With respect to the OT issue, it seems the Firms are applying the state laws, and so the real question is whether it is “fair” not to pay OT, or in lieu of OT, pay a variable bonus that would be computed based on OT hours, regardless of peformance rating. Most Firms pay a merit bonus to employees, but for many there would be no linkage to OT hours worked.

    Permit me to demonstrate a situation where it would be totally unfair to pay OT – in this little scenario, lets assume that there is an audit client where the engagement letter specifies that the fees are based on hourly rates and actual hours incurred – in other words, the fee increases with every hour incurred. So the Firm gets “variable revenue”. However, given the cost structure (no OT), the cost element is essentially fixed, and there might be a motivation by the partner to increase profits to the Firm by running the engagement on high OT. Based on this example, I personally believe that there is an ethical issue. To make this hit home, during the first year of SOX (2004), and also the year after, many of Big 4 engagements were based on hours incurred x hourly rates. Big 4 Firms were rejecting “fixed fee” engagements, and partners that agreed to such arrangements were placed into the dog house. But wait, it gets better – during 2004/2005, OT hours went way, way up, as none of the Firms had enough professionals. You may recall all firms were also raising the hourly rates through the roof (BTW, PwC was the most agressive, and this bit them back in a huge way during the 006/2007 timeframe as many of their clients rebelled) while at the same time culling smaller, less profitable clients. The much higher billing rates were rationalized because of “extra risks” and “more specialized knowledge” required. Many clients actually agreed to the higher billing rates and the underlying rationalization, which in reality was only partially true.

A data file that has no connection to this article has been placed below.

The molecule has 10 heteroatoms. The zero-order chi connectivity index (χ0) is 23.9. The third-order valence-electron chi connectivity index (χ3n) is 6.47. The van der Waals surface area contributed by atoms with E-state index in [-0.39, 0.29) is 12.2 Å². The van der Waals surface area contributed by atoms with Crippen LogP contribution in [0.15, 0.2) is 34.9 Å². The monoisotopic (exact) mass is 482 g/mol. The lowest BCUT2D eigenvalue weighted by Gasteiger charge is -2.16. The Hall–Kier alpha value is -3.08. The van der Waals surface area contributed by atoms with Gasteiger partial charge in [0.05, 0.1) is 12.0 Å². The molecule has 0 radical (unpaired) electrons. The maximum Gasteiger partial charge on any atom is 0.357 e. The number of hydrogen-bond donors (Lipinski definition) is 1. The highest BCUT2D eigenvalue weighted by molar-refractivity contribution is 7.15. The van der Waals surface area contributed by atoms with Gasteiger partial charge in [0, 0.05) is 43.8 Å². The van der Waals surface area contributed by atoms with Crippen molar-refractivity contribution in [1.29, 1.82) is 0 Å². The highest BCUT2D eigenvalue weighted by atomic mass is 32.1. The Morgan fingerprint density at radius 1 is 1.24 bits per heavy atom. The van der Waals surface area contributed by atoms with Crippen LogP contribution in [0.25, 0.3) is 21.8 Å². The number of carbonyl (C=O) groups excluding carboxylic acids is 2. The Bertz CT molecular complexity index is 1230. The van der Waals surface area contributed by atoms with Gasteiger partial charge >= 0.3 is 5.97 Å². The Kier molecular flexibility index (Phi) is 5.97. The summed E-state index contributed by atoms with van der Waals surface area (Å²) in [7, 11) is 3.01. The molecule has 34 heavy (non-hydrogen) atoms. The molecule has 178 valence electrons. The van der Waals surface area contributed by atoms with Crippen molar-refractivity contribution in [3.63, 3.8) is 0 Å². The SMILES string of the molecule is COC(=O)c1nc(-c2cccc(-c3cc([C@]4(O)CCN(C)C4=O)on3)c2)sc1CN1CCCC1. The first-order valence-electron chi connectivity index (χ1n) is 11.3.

In summary, the real story is that per partner profits went up big in 2004/2005 not just because of increased billing rates, but also went up because of using unpaid OT hours by the managers and staff to get the work done (think higher volume of regular hours and higher volume of OT hours which are pure profit). Go back and read that preceding sentence – those OT hours were pure profit baby.

    As Paul Harvey might say, “And now you know the rest of the story”.

    Final Four Guy

  5. Anonymous
    Anonymous says:

    Extra comment for clarity – during 2004/2005 it was routine (and expected) for the Big 4 firms to insist on cost-type billing arrangements for audit work. There were very few audit engagements that were on a fixed fee. Certainly all the consulting work done for SOX for attest and relationship clients was also done on cost-type effort. Fixed fees for audit clients are now making a comeback, as the learning curve of SOX is over and considered stable.

    Wouldn’t it be interesting to see chart that compared (on an annual basis beginning in 2002/2003 (pre-SOX) OT hours worked and average profits per partner.


    Final Four Guy